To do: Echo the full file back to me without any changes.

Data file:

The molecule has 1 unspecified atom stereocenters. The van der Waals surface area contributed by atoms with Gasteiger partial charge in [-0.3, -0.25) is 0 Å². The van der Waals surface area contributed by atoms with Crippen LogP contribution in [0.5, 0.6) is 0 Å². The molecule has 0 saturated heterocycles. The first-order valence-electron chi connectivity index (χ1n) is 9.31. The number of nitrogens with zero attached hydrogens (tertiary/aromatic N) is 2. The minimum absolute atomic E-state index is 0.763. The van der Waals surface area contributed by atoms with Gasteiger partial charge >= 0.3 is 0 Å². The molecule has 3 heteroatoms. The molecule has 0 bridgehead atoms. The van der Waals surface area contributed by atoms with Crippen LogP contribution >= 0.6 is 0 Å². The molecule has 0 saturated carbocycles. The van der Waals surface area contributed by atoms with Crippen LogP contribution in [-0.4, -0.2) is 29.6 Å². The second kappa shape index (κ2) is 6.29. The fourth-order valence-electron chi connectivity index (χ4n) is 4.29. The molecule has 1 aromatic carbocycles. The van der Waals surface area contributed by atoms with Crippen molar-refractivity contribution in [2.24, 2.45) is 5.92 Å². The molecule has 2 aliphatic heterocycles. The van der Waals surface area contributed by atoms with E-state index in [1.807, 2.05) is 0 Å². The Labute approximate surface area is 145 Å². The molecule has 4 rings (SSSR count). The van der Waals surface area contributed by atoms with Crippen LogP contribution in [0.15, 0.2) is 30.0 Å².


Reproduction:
The molecule has 1 unspecified atom stereocenters. The van der Waals surface area contributed by atoms with Gasteiger partial charge in [-0.3, -0.25) is 0 Å². The van der Waals surface area contributed by atoms with Crippen LogP contribution in [0.5, 0.6) is 0 Å². The molecule has 0 saturated heterocycles. The first-order valence-electron chi connectivity index (χ1n) is 9.31. The number of nitrogens with zero attached hydrogens (tertiary/aromatic N) is 2. The minimum absolute atomic E-state index is 0.763. The van der Waals surface area contributed by atoms with Gasteiger partial charge >= 0.3 is 0 Å². The molecule has 3 heteroatoms. The molecule has 0 bridgehead atoms. The van der Waals surface area contributed by atoms with Crippen LogP contribution >= 0.6 is 0 Å². The molecule has 0 saturated carbocycles. The van der Waals surface area contributed by atoms with Crippen LogP contribution in [-0.4, -0.2) is 29.6 Å². The second kappa shape index (κ2) is 6.29. The fourth-order valence-electron chi connectivity index (χ4n) is 4.29. The molecule has 1 aromatic carbocycles. The van der Waals surface area contributed by atoms with Crippen molar-refractivity contribution in [2.24, 2.45) is 5.92 Å². The molecule has 2 aliphatic heterocycles. The van der Waals surface area contributed by atoms with E-state index in [1.807, 2.05) is 0 Å². The Labute approximate surface area is 145 Å². The molecule has 4 rings (SSSR count). The van der Waals surface area contributed by atoms with Crippen LogP contribution in [0.15, 0.2) is 30.0 Å².